Home > News > David Nicholls successfully acted for a commercial landlord in defending a claim by one of its tenants alleging that the landlord had unreasonably refused consent for change of use

Summary

Judgment was handed down in the case of Wong v Sheet Anchor Investments Limited on 21 February 2022 by His Honour Judge Duddridge in the County Court at Southend.  The case concerned a small shopping centre in Wickford, Essex.  Mr Wong was the tenant of a Chinese restaurant and takeaway.  He sought consent under his lease for permission to change the use to that of a pharmacy as part of a proposed assignment.  The landlord refused consent on the grounds that this would adversely affect the tenant mix of the shopping centre.  Mr Wong sought a declaration that consent had been unreasonably refused.  The case is a useful reminder of the principles applicable to applications for change of use and the formalities required for an application for consent to assign.  The case also involved a consideration of the Braganza principle of good faith in circumstances where a lease provides that a landlord may not unreasonably withhold consent.

Commentary

Change of use

It is common for commercial leases to contain restrictions on use.  In this case, there was a qualified covenant prohibiting change of use without the landlord’s consent, not to be unreasonably withheld or delayed.  The only statutory limitation on such covenants is section 19(3) of the Landlord and Tenant Act 1927 that provides that covenants against the alteration of the user of demised premises are subject to a proviso that no fine or sum of money shall be payable for the grant of such consent (although this provision was not relevant in the case in question).

The legal principles that apply when considering whether a landlord has unreasonably refused consent for change of use are the well-known principles set out in International Drilling Fluids v Louisville Investments (Uxbridge) [1986] Ch 513.  Although these were originally formulated in the context of alienation, it has been held that they apply also in the context of an application for consent for change of use (Tollbench v Plymouth City Council [1988] 1 EGLR 79).  The focus of those principles is to ensure that the reason for refusal is to protect the landlord’s property interests.

In this case, the covenant in question contained a specific provision that entitled the landlord to refuse consent if the landlord thought that the proposed change of use would be detrimental to the landlord’s desire to maintain a good tenant mix within the shopping centre.  This was a matter for expert evidence at trial and the Judge preferred the landlord’s expert evidence, which demonstrated that the proposed change of use would adversely affect the tenant mix in the shopping centre.  The Judge therefore concluded that consent for change of use was reasonable and the claim failed.

Formalities for an application to assign

One of the issues in the case was whether the tenant had made an application for consent to assign the lease.  The ‘application’ had been made by email (contrary to the requirements for the service of notices under the lease), it had been made by the assignee not the tenant, and the landlord had not been provided with all the information requested.  The Judge accepted that there was an important distinction between the formal process of applying for consent to assign (as anticipated by, and with the consequences of, the Landlord & Tenant Act 1988), and informal communications that may be a necessary prelude to a formal application.  In this case, the Judge concluded that the tenant had only made informal communications with the landlord in relation to a possible assignment and a formal application, served in accordance with the lease, had not been made.  The Judge also rejected an argument that just because the landlord had continued to communicate with the tenant and the assignee by email did not mean that the formal requirements relating to service had been waived.  It was merely consistent with the informal approach that the tenant had adopted.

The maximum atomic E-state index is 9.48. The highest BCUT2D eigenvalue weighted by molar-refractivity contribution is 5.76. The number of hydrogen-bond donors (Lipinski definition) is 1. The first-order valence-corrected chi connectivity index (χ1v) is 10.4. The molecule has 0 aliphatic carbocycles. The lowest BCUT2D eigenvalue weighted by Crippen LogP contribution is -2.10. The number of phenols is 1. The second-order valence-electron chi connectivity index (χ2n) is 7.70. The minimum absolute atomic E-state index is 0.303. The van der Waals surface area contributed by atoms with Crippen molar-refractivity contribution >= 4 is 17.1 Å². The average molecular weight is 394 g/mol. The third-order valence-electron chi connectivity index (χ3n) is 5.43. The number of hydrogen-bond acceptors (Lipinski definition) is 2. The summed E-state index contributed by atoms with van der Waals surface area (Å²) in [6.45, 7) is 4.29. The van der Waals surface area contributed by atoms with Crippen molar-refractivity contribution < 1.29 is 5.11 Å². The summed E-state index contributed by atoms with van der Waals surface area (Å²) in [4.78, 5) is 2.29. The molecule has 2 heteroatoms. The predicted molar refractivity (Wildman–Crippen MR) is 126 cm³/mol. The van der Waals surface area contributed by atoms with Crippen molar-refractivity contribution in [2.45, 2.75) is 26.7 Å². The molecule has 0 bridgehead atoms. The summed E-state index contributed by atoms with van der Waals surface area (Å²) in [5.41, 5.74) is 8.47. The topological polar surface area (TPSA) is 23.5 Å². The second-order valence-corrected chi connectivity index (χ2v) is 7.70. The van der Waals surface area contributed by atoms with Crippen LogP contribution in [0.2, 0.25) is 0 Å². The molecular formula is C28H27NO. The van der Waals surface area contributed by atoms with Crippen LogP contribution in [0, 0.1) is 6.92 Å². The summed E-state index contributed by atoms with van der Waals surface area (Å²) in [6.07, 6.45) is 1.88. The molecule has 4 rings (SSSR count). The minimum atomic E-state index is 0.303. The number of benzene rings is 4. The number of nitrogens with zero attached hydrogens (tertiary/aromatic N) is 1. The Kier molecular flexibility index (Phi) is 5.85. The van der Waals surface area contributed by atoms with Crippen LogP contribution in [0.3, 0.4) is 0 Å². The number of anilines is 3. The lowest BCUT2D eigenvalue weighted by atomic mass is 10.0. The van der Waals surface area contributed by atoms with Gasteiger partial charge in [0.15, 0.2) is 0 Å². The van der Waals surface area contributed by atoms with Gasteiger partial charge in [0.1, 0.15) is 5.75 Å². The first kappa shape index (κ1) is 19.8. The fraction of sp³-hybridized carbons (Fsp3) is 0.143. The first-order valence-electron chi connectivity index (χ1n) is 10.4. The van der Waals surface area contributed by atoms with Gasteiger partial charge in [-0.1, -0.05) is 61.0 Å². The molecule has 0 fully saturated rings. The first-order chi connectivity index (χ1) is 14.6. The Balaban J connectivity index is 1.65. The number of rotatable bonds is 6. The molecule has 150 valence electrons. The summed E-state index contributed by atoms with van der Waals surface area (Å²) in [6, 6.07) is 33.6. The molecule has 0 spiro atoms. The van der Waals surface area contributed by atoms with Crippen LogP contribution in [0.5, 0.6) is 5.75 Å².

Braganza, good faith, and unreasonableness

The tenant argued that the case of Braganza v BP Shipping Limited [2015] UKSC 17 should apply to the question of whether the landlord’s decision was reasonable.  This was a case in the context of an employment contract in which the Supreme Court held that where there was a contractual power to exercise a discretion, then that power had to be exercised in good faith and in accordance with public law principles of reasonableness (e.g. Wednesbury unreasonableness).  The Judge rejected this argument and ruled that the principles in Braganza do not apply in relation to powers arising under lease where different considerations.  This is consistent with the comments of Baroness Hale in Braganza that it was not for the courts to rewrite the parties’ bargain for them.  There is no need to imply a term into a lease in relation to the exercise of a power under the lease where the parties themselves have already decided that the power shall be exercise in accordance with the well-established principles encapsulated by the proviso ‘such consent not to be unreasonably withheld’.

Conclusion

This case is a salutary reminder of the principles applicable to applications by tenants for consent for change of use or alienation, the degree of formality required for an application for consent to assign, and the relevant threshold required to demonstrate that a landlord’s refusal is unreasonable

The author of this article is David Nicholls.

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